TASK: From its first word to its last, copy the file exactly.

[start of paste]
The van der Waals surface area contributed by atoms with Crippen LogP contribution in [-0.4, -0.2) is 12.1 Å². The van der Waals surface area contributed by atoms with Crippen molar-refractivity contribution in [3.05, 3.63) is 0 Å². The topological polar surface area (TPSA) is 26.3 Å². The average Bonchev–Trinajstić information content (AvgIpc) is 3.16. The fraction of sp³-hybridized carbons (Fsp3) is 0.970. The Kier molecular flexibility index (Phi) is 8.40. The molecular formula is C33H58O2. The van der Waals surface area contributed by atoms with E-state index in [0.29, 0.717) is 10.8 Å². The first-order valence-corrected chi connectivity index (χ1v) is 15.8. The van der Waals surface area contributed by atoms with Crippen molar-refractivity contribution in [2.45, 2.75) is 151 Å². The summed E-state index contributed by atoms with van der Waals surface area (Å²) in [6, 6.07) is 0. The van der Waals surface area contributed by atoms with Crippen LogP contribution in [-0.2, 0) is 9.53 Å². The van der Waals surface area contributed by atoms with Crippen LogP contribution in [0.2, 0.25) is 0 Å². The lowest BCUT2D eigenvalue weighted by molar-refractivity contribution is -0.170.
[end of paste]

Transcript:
The van der Waals surface area contributed by atoms with Crippen LogP contribution in [-0.4, -0.2) is 12.1 Å². The van der Waals surface area contributed by atoms with Crippen molar-refractivity contribution in [3.05, 3.63) is 0 Å². The topological polar surface area (TPSA) is 26.3 Å². The average Bonchev–Trinajstić information content (AvgIpc) is 3.16. The fraction of sp³-hybridized carbons (Fsp3) is 0.970. The Kier molecular flexibility index (Phi) is 8.40. The molecular formula is C33H58O2. The van der Waals surface area contributed by atoms with E-state index in [0.29, 0.717) is 10.8 Å². The first-order valence-corrected chi connectivity index (χ1v) is 15.8. The van der Waals surface area contributed by atoms with Crippen molar-refractivity contribution in [2.45, 2.75) is 151 Å². The summed E-state index contributed by atoms with van der Waals surface area (Å²) in [6, 6.07) is 0. The van der Waals surface area contributed by atoms with Crippen LogP contribution in [-0.2, 0) is 9.53 Å². The van der Waals surface area contributed by atoms with Crippen LogP contribution in [0.2, 0.25) is 0 Å². The lowest BCUT2D eigenvalue weighted by molar-refractivity contribution is -0.170.